Future chemicals could be generated from shale gas, biomass, residual materials and waste gas — In fact, chemical companies and institutes around the world are working on the material use of CO2 and other effluents. Are projects like Carbon2Chem bringing about a new era of recycling management?
A climate-neutral smelter. Chemistry from waste gases. Innovative power storage. These are the aims of the Carbon2Chem project, which wants to use emissions from the steel industry to produce chemicals. If applied consistently, 10 % of the CO2 emissions of an industrialised country like Germany could be avoided, according to experts.
The synthesis of ammonia and methanol from CO, CO2 and hydrogen are particularly promising. This would make two tried-and-tested basic chemicals of which several million tons are needed worldwide available from renewable sources.
Chemicals from the Smokestack
This vision of “chemicals from the smokestack” is not new: Researchers have been working on methods for the material use of the extremely reactive waste gas molecules for decades. It took almost forty years until, in 2016, processes such as the production of PUR foams with CO2 (PROCESS Worldwide reported) made the leap from the laboratory to industry.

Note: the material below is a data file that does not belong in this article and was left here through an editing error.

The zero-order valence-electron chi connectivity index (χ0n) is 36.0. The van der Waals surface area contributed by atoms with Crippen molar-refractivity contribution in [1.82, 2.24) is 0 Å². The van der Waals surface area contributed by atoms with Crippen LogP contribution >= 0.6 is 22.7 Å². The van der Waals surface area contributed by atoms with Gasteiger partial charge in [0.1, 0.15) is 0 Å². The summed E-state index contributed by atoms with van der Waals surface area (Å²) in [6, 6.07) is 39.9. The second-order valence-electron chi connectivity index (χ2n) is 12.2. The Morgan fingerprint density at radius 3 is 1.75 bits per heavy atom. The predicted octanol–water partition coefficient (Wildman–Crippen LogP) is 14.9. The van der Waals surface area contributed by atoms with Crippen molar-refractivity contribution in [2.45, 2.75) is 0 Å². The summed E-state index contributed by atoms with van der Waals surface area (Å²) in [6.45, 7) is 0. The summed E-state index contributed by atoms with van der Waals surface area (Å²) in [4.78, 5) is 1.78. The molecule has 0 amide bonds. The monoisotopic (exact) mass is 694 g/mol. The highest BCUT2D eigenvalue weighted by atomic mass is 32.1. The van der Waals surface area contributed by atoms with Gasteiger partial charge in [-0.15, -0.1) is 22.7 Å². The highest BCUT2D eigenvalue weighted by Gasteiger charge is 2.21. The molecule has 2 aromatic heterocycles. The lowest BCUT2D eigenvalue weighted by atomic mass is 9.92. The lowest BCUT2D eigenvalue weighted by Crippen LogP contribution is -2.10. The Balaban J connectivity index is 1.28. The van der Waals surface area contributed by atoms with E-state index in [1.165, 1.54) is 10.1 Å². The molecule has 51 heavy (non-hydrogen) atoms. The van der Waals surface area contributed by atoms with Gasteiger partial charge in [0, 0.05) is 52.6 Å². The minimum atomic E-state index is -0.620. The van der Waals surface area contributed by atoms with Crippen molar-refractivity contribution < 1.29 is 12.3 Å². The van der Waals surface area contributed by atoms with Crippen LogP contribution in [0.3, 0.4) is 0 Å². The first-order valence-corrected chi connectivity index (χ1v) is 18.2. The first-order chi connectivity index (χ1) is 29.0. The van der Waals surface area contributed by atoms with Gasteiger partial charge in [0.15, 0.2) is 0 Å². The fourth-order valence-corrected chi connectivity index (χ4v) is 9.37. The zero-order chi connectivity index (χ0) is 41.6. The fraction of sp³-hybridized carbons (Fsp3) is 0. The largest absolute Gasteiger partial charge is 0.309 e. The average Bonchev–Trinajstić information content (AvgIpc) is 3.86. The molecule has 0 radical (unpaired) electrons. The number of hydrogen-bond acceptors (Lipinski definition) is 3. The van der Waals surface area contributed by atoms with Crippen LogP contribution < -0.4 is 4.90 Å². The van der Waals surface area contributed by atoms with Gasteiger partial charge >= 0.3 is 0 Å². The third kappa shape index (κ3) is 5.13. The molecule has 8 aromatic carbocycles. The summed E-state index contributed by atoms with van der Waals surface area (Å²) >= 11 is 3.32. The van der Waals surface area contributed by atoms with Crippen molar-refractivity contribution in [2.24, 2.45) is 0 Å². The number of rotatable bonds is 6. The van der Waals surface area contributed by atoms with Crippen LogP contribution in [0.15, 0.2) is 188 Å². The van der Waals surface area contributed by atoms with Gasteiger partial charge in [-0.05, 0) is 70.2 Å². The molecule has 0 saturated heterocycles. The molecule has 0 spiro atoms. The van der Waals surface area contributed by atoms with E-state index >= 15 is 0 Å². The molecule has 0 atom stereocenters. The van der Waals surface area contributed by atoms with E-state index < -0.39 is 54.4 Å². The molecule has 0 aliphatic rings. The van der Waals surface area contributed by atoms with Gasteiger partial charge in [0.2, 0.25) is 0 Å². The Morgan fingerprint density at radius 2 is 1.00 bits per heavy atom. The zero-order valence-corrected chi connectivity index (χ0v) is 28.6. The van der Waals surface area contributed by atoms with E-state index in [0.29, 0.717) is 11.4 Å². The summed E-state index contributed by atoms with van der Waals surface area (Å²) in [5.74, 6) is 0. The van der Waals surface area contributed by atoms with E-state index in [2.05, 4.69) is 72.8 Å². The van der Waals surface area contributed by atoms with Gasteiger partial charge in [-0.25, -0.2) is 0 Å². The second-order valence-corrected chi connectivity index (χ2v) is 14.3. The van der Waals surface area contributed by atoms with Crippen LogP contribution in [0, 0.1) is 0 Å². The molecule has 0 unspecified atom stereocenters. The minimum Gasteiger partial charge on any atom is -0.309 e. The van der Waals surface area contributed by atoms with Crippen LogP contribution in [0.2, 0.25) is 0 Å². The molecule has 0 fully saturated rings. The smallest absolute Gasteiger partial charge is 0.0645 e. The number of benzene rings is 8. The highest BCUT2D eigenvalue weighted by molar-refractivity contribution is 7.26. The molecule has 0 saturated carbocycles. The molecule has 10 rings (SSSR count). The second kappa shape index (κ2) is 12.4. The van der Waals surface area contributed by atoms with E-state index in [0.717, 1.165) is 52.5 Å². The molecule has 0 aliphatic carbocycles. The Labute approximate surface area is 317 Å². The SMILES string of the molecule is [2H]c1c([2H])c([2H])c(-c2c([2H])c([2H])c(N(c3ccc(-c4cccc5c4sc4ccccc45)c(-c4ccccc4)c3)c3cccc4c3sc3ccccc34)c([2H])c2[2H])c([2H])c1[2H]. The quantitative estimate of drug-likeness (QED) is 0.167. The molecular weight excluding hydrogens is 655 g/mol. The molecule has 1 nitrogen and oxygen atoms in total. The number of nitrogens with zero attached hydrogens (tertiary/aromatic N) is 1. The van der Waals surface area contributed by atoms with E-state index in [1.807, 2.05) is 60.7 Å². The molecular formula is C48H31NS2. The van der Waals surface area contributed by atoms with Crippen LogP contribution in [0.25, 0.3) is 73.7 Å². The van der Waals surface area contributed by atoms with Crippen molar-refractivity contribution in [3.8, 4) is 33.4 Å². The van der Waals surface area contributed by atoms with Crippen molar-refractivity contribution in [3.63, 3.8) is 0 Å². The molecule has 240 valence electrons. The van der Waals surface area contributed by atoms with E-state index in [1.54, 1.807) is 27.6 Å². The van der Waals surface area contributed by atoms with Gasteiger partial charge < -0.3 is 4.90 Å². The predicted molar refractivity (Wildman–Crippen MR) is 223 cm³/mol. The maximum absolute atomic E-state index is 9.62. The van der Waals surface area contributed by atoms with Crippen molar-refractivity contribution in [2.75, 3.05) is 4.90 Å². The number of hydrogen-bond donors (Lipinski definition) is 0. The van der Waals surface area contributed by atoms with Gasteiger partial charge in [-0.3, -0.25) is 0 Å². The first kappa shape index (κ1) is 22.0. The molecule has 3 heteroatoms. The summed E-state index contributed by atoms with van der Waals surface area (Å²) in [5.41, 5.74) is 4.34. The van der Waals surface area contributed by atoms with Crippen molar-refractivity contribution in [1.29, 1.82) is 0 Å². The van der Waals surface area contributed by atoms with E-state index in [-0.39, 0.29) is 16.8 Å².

Now, a Thyssenkrupp smelter in Duisburg, Germany shall bring the prove that waste gas chemistry does not have to remain just a pipe dream. The largest blast furnace in Europe, the highest chimney of German steel mill measuring 250 metres and more than 75 million tons of pig iron in 20 years of operation alone underline the scale of the project.
Things are not done by halves in Duisburg, which, in the eyes of many experts, makes the steel industry the perfect candidate for the utilisation of CO2 and Co. — the industry is, after all, responsible for 51 million tons of CO2 per year.
From Laboratory to Operation
In 2016, Thyssenkrupp (TK) established a technical institute that should test results from basic research on an industrial scale. The demonstration for gas purification and water electrolysis will cost the Group 33 million euros. “If the project is successful, CO2 pollution from steel production will be significantly reduced.
At the same time, Carbon2Chem can make an important contribution to the stabilization of the energy networks,” explained Heinrich Hiesinger, Chairman of the Board for TK at the ground-breaking ceremony.
The challenges are huge, however: The waste gases from steel production are not pure substances, but rather a mixture of nitrogen, carbon dioxide, carbon monoxide and hydrogen together with various trace elements, the exact composition of which can change regularly.
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